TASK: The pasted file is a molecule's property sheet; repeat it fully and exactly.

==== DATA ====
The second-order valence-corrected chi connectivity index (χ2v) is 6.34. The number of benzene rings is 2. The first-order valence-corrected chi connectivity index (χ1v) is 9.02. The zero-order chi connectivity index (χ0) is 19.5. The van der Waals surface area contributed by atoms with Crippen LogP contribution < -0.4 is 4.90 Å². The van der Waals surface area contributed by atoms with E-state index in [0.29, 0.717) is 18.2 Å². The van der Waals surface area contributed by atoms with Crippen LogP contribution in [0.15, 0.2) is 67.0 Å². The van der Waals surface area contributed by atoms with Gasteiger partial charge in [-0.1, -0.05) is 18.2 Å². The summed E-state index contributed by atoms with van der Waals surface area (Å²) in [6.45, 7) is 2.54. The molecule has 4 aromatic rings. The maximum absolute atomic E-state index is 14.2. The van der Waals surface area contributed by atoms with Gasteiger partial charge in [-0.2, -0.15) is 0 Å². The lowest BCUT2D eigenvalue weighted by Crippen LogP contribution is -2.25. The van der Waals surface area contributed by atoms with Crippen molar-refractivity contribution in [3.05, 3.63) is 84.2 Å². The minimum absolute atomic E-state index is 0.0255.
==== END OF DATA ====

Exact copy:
The second-order valence-corrected chi connectivity index (χ2v) is 6.34. The number of benzene rings is 2. The first-order valence-corrected chi connectivity index (χ1v) is 9.02. The zero-order chi connectivity index (χ0) is 19.5. The van der Waals surface area contributed by atoms with Crippen LogP contribution < -0.4 is 4.90 Å². The van der Waals surface area contributed by atoms with E-state index in [0.29, 0.717) is 18.2 Å². The van der Waals surface area contributed by atoms with Crippen LogP contribution in [0.15, 0.2) is 67.0 Å². The van der Waals surface area contributed by atoms with Gasteiger partial charge in [-0.1, -0.05) is 18.2 Å². The summed E-state index contributed by atoms with van der Waals surface area (Å²) in [6.45, 7) is 2.54. The molecule has 4 aromatic rings. The maximum absolute atomic E-state index is 14.2. The van der Waals surface area contributed by atoms with Gasteiger partial charge in [-0.2, -0.15) is 0 Å². The lowest BCUT2D eigenvalue weighted by Crippen LogP contribution is -2.25. The van der Waals surface area contributed by atoms with Crippen molar-refractivity contribution in [3.05, 3.63) is 84.2 Å². The minimum absolute atomic E-state index is 0.0255.